Columnist discusses the history of the Cincinnati Bengals Football Team and how the team going to the Super Bowl is good for everyone.

BY GRETA MILLER, ‘23. GRAPHICS BY LUCY O’BRIEN ‘22.

The Cincinnati Bengals professional football team began playing in Cincinnati, in 1937.  Their inaugural season resulted in a combined record of two wins, four losses and two ties. Over the few decades, the team was a part of numerous unsuccessful football leagues, which made playing established football difficult from the 1930s to the 1960s. Professional football returned to Cincinnati in 1967, with the Bengals joining the American Football League.  Home games at that time were played at Nippert Stadium, the outdoor football venue for the University of Cincinnati.  

First seasons are often painful, and the Bengals’ was no different, having suffered through a 3-11-0 season. The next year was not much better, with the Bengals’ finishing record being 4-9-1. Over the course of the 1970s, the Bengals generally broke even, having both won and lost about seventy games. In 1970, 1973 and 1975, the Bengals participated in the playoffs, but lost in the first round each of those years.  The years 1981, 1982, 1988 and 1991 saw the Bengals make the playoffs as well, with the team reaching the Super Bowl in 1981 and 1988. In both of those Super Bowls, the Bengals faced and lost to the San Francisco 49ers. It would be another 34 years before the Bengals would reach the Super Bowl again.  On February 13, 2022, the Cincinnati Bengals were representing the AFC at the Super Bowl, making many die-hard fans, and even non-sports watchers, excited and quite possibly positively influencing the entire NFL and sports world. 

If there is one thing almost all sports fans have in common, it is that they love to support an underdog. There was no bigger longshot in this year’s playoffs than the Cincinnati Bengals. At the beginning of the season, according to CBS NFL, the oddsmakers in Las Vegas gave the team a nearly zero percent chance of winning the AFC North. The Bengals defied those odds all season and won their way to a chance to become the top dog of the NFL.

If you saw just one Bengals game last season, then you probably know that the team was incredibly fun to watch. Quarterback Joe Burrow brought a vibe to the Bengals offense that has not existed for decades. With Burrow coming off a torn ACL he suffered during the prior season, no one was expecting him to have much success, let alone spice up the league this year…but that’s exactly what he did. The addition of Ja’Marr Chase, the wide receiver for the Cincinnati Bengals with whom Burrow played in college at LSU, created one of the best offensive duos in the NFL. It was not just those two players, though—many others picked up on the vibe that was being created.  The kicker, Even McPherson, for example, was so good last season that not only did his accuracy earn him a handful of nicknames, including Money Mac and Shooter McPherson, but according to the Bengals Pro Shop, his jersey was sold out all over Cincinnati. In addition to Chase and McPherson, the team’s wide receivers and defensive line add a lot of excitement and personality to the group.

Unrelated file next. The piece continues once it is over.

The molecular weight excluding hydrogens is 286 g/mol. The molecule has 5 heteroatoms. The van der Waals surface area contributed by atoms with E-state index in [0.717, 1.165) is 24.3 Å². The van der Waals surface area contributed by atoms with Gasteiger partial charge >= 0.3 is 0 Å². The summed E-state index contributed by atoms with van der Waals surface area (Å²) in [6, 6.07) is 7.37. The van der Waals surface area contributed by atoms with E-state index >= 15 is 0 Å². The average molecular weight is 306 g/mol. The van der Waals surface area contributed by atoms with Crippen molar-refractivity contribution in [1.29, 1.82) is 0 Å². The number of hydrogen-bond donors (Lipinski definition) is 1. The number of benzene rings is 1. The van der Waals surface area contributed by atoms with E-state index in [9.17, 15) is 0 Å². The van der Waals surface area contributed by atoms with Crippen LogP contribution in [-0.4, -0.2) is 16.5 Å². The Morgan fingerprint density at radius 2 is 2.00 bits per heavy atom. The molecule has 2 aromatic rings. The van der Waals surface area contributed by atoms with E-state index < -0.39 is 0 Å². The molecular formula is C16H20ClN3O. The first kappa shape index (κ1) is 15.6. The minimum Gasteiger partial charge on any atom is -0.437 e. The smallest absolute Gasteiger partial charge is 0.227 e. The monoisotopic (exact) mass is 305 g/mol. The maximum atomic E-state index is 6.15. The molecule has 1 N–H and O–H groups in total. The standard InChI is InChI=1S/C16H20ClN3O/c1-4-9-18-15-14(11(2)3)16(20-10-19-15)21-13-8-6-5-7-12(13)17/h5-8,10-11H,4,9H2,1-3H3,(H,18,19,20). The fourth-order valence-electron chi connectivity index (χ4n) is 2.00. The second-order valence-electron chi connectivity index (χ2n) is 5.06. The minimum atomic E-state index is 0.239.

While the Bengals did end up losing the Super Bowl to the Los Angeles Rams by a score of 20-23, the fact that the Bengals made it to the Super Bowl at all is still arguably good for NFL football, other sports teams, fans, and non-fans alike. This group of players was fun to watch because they appear to celebrate each other’s personalities and contributions. They are an underdog team with players who bring the best of who they are and the most of the skills they have together to benefit the greater group, making them something great to watch and follow. Their dynamic, drive, and success despite being a small-market team create hope and a belief for many other teams, fans and even non-sports fans that they are achieving greatness along with them. Many people identify with being underestimated and love following someone or something that proves naysayers wrong. The same teams regularly winning may be good for those franchises and their fans, but having a greater fanbase cheer for something more—an unexpected team that plays like a team while being confident and having fun along the way—is what great movies are made of.  The Cincinnati Bengals got those elements right this past season and will hopefully fine-tune it for future years, creating a larger fanbase and inspiring others along the way.